Committee Members

  • The Unit is supported by a Unit Committee of volunteers. There is a Unit Committee Chairman and other committee members consisting of family members and members of the Unit's chartered organization. The chartered organization is granted a charter by the Boy Scouts of America to use the Scouting program. This chartered organization can be a school, service club, religious group, or other group interested in youth. The chartered organization approves the leadership of the unit, provides a meeting place, and operates the pack within the guidelines and policies of that organization and the BSA.
  •  Units in your area are organized into a District based on geographic boundaries determined by the local Council. At the district level, summer camps, day camps, leader roundtables, and other events are planned. The district supports units through membership, finance, and program services. Your unit has a District Executive and that person helps your troop and patrol get help and resources it needs. There are thousands of districts.
  • Districts are grouped into a Council. A council is responsible for growing a successful scouting program in its locality. A Council owns camp property and runs summer camps. It also offers fundraising programs, adult training, and service projects to support the troop units. According to the BSA National Council there are over 300 councils.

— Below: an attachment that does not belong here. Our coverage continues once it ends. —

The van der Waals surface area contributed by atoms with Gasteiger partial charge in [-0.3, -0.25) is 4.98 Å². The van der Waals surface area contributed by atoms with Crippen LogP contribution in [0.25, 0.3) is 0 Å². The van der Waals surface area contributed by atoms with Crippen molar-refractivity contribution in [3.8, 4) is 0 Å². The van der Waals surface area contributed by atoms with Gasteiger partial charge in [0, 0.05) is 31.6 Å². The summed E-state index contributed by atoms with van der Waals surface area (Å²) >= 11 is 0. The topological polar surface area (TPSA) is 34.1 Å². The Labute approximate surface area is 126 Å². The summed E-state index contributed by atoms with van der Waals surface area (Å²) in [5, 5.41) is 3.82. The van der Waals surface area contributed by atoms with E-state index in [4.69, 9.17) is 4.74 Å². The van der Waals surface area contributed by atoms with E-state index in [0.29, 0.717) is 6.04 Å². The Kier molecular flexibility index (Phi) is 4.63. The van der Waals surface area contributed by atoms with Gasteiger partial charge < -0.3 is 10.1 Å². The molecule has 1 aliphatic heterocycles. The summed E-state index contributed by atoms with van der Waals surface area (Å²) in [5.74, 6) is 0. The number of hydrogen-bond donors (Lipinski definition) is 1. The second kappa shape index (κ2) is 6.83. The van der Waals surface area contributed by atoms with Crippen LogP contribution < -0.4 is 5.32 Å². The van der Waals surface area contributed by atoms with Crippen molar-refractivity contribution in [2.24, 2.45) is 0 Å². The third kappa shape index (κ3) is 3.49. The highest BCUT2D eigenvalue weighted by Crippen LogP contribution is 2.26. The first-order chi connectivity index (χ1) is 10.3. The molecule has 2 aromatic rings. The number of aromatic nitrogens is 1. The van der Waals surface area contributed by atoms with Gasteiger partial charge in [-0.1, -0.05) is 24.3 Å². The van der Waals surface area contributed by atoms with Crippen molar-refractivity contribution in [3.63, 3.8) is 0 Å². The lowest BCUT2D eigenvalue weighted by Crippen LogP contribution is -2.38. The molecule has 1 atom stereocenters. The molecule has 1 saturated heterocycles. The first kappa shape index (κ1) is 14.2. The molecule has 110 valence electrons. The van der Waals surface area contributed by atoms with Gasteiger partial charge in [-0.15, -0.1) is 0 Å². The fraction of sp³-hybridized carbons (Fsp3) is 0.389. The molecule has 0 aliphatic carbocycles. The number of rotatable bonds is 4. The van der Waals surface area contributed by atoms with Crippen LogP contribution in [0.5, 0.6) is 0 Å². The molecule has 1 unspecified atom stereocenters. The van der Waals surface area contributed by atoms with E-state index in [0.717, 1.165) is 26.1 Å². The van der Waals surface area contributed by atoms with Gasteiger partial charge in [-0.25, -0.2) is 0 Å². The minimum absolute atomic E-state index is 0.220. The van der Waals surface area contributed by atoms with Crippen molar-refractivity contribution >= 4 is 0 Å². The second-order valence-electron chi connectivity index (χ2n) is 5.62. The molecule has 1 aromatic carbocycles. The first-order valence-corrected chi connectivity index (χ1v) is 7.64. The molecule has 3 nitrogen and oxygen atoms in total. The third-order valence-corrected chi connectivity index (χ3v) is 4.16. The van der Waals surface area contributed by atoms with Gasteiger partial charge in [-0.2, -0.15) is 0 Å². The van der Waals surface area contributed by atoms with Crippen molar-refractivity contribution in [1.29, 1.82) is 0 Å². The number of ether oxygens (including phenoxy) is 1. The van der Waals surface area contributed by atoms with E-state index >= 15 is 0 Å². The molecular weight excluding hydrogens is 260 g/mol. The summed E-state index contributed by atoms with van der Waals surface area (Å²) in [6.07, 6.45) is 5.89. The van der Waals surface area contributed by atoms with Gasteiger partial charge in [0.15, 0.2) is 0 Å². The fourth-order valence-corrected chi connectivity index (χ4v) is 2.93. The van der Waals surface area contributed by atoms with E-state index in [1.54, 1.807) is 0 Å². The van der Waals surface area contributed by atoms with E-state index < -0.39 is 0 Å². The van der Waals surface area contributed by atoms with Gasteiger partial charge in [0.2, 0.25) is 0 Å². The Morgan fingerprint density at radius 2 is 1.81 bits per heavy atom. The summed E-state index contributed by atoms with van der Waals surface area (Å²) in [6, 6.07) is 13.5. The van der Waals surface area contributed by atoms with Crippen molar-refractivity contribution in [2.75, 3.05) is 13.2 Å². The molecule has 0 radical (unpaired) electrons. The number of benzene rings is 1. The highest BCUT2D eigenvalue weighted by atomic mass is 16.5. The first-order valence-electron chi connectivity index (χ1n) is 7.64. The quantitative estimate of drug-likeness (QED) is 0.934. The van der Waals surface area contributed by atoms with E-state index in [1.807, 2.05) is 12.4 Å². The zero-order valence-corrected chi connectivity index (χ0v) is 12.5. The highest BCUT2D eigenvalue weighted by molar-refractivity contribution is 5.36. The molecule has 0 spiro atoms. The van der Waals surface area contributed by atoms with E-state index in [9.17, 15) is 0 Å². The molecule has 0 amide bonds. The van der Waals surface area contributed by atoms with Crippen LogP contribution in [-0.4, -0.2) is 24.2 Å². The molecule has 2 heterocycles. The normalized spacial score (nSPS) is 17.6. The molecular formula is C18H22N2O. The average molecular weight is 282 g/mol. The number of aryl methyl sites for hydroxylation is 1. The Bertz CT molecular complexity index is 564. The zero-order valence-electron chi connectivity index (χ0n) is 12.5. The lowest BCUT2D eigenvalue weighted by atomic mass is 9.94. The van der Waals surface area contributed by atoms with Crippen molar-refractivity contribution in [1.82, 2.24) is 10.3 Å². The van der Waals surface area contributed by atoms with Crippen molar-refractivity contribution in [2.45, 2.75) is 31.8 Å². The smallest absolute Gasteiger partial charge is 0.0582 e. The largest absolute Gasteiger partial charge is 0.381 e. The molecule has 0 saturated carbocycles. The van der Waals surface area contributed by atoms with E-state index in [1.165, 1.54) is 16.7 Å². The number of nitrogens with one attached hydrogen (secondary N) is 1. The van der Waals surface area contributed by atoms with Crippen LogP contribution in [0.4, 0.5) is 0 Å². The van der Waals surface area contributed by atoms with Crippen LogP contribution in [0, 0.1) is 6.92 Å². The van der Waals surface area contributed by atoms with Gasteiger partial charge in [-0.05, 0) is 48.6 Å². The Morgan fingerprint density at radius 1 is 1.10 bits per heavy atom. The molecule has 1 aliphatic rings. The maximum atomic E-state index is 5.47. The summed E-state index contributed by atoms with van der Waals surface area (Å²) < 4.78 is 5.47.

• Councils in a geographic area are grouped into an Area of which there are 26 in the country. Each area director works with 10 to 15 councils. The area director maintains contact with the Scout Executive in a council and provides support as needed. 
  •  Areas are grouped into a Region of which there are 4 in the country. Regional management centers are liaisons between councils and the Boy Scouts National Council. A region provides direct support to its councils in the areas of fund raising, program, computers, and administration. Regional offices provide direct support services to Area Directors.
  • BSA National Council, located in Irving, Texas, is the governing body of the scouting program in the United States. They set policy, offer national awards, organize national jamborees, have 3 high-adventure camps, and define the scouting program. There are many helpful resources on their website. On-line registration and membership support, program and literature development, advancement support, liability insurance, and maintaining program consistency across the country are all services provided by the National Council.